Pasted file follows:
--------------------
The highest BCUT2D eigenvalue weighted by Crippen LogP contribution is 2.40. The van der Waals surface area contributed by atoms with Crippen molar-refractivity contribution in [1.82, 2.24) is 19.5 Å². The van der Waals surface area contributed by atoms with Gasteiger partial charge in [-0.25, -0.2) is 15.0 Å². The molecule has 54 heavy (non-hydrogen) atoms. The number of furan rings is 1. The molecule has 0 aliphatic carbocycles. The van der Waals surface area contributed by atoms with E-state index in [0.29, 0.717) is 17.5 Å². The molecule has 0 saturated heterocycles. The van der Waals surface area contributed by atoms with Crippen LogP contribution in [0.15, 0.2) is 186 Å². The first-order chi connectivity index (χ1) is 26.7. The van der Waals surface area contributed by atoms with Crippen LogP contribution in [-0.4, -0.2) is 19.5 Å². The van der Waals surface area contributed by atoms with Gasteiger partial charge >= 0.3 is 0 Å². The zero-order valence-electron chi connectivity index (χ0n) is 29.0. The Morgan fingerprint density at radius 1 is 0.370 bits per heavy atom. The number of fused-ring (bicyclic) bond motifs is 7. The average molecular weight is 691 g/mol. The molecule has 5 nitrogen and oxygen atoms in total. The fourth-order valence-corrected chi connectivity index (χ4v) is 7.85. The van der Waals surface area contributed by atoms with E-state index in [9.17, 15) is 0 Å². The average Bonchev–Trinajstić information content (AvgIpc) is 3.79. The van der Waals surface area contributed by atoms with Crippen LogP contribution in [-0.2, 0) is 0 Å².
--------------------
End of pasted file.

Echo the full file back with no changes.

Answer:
The highest BCUT2D eigenvalue weighted by Crippen LogP contribution is 2.40. The van der Waals surface area contributed by atoms with Crippen molar-refractivity contribution in [1.82, 2.24) is 19.5 Å². The van der Waals surface area contributed by atoms with Gasteiger partial charge in [-0.25, -0.2) is 15.0 Å². The molecule has 54 heavy (non-hydrogen) atoms. The number of furan rings is 1. The molecule has 0 aliphatic carbocycles. The van der Waals surface area contributed by atoms with E-state index in [0.29, 0.717) is 17.5 Å². The molecule has 0 saturated heterocycles. The van der Waals surface area contributed by atoms with Crippen LogP contribution in [0.15, 0.2) is 186 Å². The first-order chi connectivity index (χ1) is 26.7. The van der Waals surface area contributed by atoms with Crippen LogP contribution in [-0.4, -0.2) is 19.5 Å². The van der Waals surface area contributed by atoms with Gasteiger partial charge >= 0.3 is 0 Å². The zero-order valence-electron chi connectivity index (χ0n) is 29.0. The Morgan fingerprint density at radius 1 is 0.370 bits per heavy atom. The number of fused-ring (bicyclic) bond motifs is 7. The average molecular weight is 691 g/mol. The molecule has 5 nitrogen and oxygen atoms in total. The fourth-order valence-corrected chi connectivity index (χ4v) is 7.85. The van der Waals surface area contributed by atoms with E-state index in [9.17, 15) is 0 Å². The average Bonchev–Trinajstić information content (AvgIpc) is 3.79. The van der Waals surface area contributed by atoms with Crippen LogP contribution in [-0.2, 0) is 0 Å².